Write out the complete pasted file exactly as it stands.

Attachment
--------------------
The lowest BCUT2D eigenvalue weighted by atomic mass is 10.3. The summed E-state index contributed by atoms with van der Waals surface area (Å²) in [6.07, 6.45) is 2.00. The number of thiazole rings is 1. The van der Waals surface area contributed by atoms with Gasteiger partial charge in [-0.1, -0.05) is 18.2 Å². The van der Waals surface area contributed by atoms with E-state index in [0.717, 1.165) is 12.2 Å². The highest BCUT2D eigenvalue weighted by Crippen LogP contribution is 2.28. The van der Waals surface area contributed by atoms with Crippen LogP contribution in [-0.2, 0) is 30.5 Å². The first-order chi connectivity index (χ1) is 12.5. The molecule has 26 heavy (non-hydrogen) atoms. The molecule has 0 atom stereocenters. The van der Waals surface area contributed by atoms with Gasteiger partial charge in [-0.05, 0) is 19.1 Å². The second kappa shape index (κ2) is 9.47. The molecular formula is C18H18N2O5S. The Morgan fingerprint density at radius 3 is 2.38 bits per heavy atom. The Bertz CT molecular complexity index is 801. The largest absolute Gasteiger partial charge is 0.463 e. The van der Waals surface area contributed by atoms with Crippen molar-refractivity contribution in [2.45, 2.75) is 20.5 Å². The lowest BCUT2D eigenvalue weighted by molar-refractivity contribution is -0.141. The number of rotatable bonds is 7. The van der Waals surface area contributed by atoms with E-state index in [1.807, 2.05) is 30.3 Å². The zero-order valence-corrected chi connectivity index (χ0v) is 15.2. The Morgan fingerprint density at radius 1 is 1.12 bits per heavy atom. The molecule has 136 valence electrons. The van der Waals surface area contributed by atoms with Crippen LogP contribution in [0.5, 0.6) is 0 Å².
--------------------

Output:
The lowest BCUT2D eigenvalue weighted by atomic mass is 10.3. The summed E-state index contributed by atoms with van der Waals surface area (Å²) in [6.07, 6.45) is 2.00. The number of thiazole rings is 1. The van der Waals surface area contributed by atoms with Gasteiger partial charge in [-0.1, -0.05) is 18.2 Å². The van der Waals surface area contributed by atoms with E-state index in [0.717, 1.165) is 12.2 Å². The highest BCUT2D eigenvalue weighted by Crippen LogP contribution is 2.28. The van der Waals surface area contributed by atoms with Crippen LogP contribution in [-0.2, 0) is 30.5 Å². The first-order chi connectivity index (χ1) is 12.5. The molecule has 26 heavy (non-hydrogen) atoms. The molecule has 0 atom stereocenters. The van der Waals surface area contributed by atoms with Gasteiger partial charge in [-0.05, 0) is 19.1 Å². The second kappa shape index (κ2) is 9.47. The molecular formula is C18H18N2O5S. The Morgan fingerprint density at radius 3 is 2.38 bits per heavy atom. The Bertz CT molecular complexity index is 801. The largest absolute Gasteiger partial charge is 0.463 e. The van der Waals surface area contributed by atoms with Crippen molar-refractivity contribution in [2.45, 2.75) is 20.5 Å². The lowest BCUT2D eigenvalue weighted by molar-refractivity contribution is -0.141. The number of rotatable bonds is 7. The van der Waals surface area contributed by atoms with E-state index in [1.807, 2.05) is 30.3 Å². The zero-order valence-corrected chi connectivity index (χ0v) is 15.2. The Morgan fingerprint density at radius 1 is 1.12 bits per heavy atom. The molecule has 136 valence electrons. The van der Waals surface area contributed by atoms with Crippen LogP contribution in [0.5, 0.6) is 0 Å².